Under Act 22, a resident of Puerto Rico will pay zero tax on capital gains from assets purchased after you move to the island. If you buy and sell cryptocurrencies and stocks while a resident of Puerto Rico, you pay ZERO in tax to the United States.

Note that his tax holiday applies ONLY to assets acquired after you move to the island. No, you don’t get buy stocks and crypto while in the US, hold them for a few years, move to Puerto Rico for a few months, and sell them at zero tax. Those gains would be taxable in the United States and would not qualify for Act 22.

Then there’s Act 20. This is basically the inverse of the Foreign Earned Income Exclusion. Move to Puerto Rico and pay 4% corporate tax on business profits. Dividends from an Act 20 business to a resident of Puerto Rico are tax free… so, this 4% rate is all you will ever pay.

And you will never pay US tax on these capital gains or these business profits. Even if you move back to the United States in a few years, you will not pay US tax on the earnings taxed in Puerto Rico while you were a resident of the island. The only tax a resident of Puerto Rico pays on net business profits from an Act 20 business is 4% in Puerto Rico (and zero on capital gains and dividends).

Business profits is income after you take out a fair market salary. If you would ordinarily earn $100,000 for the work you’re doing, then you must take a salary of $100,000 from your Act 20 business. You’ll pay ordinary rates on this salary and then the excess will be taxed at 4%. This is why I call Puerto Rico’s Act 20 the inverse of the Foreign Earned Income Exclusion.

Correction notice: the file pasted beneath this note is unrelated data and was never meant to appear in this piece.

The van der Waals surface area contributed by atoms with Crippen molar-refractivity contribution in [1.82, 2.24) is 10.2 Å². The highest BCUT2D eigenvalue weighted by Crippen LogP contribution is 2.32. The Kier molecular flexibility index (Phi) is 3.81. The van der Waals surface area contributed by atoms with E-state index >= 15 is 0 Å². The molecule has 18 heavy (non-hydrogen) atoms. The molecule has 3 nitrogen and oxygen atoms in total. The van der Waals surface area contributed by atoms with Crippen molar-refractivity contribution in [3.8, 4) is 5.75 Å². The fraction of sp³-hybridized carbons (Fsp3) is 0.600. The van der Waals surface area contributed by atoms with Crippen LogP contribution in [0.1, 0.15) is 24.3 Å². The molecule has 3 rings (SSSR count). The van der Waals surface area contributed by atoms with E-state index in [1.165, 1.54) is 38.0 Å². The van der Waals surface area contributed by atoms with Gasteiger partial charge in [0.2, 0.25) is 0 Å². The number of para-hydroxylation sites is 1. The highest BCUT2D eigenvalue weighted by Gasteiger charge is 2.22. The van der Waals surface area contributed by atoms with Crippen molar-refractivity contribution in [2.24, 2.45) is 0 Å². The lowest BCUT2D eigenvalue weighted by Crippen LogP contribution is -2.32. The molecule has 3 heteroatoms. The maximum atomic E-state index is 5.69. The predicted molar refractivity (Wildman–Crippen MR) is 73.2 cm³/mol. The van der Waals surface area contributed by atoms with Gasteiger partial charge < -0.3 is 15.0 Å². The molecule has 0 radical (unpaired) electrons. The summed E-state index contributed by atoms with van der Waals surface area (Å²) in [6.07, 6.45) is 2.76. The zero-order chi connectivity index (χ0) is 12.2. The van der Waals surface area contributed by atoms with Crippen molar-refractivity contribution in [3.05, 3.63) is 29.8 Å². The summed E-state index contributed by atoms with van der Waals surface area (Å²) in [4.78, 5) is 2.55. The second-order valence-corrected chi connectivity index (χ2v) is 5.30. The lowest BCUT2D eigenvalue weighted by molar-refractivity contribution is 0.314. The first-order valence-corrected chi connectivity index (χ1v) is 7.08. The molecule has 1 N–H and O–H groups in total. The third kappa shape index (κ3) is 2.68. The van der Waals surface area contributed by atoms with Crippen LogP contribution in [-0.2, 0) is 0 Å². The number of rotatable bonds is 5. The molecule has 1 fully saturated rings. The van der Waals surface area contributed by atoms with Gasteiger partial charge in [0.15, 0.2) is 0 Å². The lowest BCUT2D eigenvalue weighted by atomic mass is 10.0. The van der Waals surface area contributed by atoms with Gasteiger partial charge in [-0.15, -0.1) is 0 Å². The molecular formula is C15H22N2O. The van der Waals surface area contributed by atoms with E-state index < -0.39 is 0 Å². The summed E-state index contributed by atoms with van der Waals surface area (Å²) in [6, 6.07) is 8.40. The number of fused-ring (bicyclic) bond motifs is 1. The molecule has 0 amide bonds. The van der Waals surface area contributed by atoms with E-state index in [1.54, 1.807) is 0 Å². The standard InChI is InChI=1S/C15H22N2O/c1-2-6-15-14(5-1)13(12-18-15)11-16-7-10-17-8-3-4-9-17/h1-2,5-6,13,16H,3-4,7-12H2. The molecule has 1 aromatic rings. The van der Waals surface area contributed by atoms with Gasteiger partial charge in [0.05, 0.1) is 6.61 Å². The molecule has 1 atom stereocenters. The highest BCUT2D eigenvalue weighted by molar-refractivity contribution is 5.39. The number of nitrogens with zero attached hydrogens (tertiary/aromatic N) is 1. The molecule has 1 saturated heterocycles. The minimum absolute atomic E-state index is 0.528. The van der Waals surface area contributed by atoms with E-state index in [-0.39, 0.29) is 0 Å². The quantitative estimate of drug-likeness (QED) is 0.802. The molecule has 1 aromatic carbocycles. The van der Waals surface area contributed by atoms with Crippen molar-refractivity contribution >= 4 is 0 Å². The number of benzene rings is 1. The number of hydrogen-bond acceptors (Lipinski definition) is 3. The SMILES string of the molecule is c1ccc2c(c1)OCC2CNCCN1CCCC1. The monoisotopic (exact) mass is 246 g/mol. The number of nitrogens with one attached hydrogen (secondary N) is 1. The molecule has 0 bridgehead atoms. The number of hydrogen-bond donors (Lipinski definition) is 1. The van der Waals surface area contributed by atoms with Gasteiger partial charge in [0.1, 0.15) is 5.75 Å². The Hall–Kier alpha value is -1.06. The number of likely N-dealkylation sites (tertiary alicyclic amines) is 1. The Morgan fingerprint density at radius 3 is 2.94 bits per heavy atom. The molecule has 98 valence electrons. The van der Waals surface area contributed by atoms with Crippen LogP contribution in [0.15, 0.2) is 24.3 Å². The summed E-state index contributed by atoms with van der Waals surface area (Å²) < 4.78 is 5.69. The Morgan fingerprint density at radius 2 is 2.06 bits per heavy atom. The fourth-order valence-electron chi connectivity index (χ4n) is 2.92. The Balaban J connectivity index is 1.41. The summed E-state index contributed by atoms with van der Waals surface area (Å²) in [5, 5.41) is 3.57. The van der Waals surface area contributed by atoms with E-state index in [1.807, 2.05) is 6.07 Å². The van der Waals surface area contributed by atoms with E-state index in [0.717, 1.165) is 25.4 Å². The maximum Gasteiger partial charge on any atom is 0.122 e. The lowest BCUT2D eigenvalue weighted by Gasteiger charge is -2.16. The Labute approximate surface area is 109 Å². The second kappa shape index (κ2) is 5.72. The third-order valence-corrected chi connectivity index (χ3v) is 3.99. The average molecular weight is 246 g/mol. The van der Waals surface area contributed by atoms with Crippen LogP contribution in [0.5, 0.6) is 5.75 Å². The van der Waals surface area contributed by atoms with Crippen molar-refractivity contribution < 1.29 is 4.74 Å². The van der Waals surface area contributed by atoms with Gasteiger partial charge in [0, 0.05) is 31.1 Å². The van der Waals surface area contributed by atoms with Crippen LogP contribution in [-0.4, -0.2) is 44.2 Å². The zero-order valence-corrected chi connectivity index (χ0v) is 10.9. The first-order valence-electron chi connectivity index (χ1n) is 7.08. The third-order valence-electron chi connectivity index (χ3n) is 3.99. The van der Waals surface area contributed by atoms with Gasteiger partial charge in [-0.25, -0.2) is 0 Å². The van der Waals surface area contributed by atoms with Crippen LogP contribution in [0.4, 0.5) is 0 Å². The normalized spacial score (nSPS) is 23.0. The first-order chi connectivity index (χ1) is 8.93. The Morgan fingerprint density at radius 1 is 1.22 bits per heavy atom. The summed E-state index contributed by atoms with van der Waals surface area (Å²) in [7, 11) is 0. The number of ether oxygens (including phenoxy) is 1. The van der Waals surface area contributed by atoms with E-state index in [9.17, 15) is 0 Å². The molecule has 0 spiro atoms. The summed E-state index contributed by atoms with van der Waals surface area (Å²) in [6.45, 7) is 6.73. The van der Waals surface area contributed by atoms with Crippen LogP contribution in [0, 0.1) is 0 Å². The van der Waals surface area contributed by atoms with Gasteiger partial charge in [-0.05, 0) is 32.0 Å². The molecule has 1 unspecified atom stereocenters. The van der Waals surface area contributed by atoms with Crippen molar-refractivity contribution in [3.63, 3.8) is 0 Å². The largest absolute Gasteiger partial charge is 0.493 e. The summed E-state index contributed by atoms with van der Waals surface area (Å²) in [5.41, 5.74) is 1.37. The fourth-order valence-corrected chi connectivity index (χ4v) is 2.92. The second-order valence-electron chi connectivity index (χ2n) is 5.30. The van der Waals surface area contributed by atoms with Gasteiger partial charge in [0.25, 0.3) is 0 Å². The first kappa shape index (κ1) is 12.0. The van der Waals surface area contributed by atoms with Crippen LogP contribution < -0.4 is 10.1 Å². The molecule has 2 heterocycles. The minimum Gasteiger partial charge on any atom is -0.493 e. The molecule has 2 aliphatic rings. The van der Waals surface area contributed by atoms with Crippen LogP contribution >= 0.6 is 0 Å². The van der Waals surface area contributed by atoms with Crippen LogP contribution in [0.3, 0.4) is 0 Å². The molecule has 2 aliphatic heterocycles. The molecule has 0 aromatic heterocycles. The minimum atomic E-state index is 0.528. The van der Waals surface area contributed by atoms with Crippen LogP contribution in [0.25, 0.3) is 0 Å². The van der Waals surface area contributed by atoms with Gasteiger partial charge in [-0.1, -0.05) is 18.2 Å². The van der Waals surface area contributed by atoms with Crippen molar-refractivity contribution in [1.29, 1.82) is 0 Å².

Let’s say your reasonable salary is $100,000 and your net profits are $1 million. You pay 30% on $100,000 in personal income tax to Puerto Rico and 4% on $900,000 under Act 20 for a total of $66,000 in tax. Of course, this is an oversimplification, but you get the idea.

Now consider the FEIE. Earn $1 million offshore while qualifying for the Foreign Earned Income Exclusion and pay zero US tax on your salary of $100,000. Then you’ll pay about 30% on $900,000 because Trump did away with the ability to retain earnings offshore. Total tax paid using the FEIE is about $270,000 on $1 million in net business profits.

For those earning in excess of the Foreign Earned Income Exclusion, or active traders with significant capital gains, Puerto Rico’s Act 20 and 22 are far better tax deals than the Foreign Earned Income Exclusion.

For those netting $100,000 (single) to $200,000 (joint) from a business, living abroad in a country like Panama is the best tax choice. You probably need to reach about $500,000 net before Puerto Rico makes sense.

I hope you’ve found this article on how to live tax-free as an American helpful. For more on setting up an offshore business or qualifying for Puerto Rico’s Act 20 and 22, please contact us at info@premieroffshore.com or call us at (619) 550-2743. All consultations are free and confidential.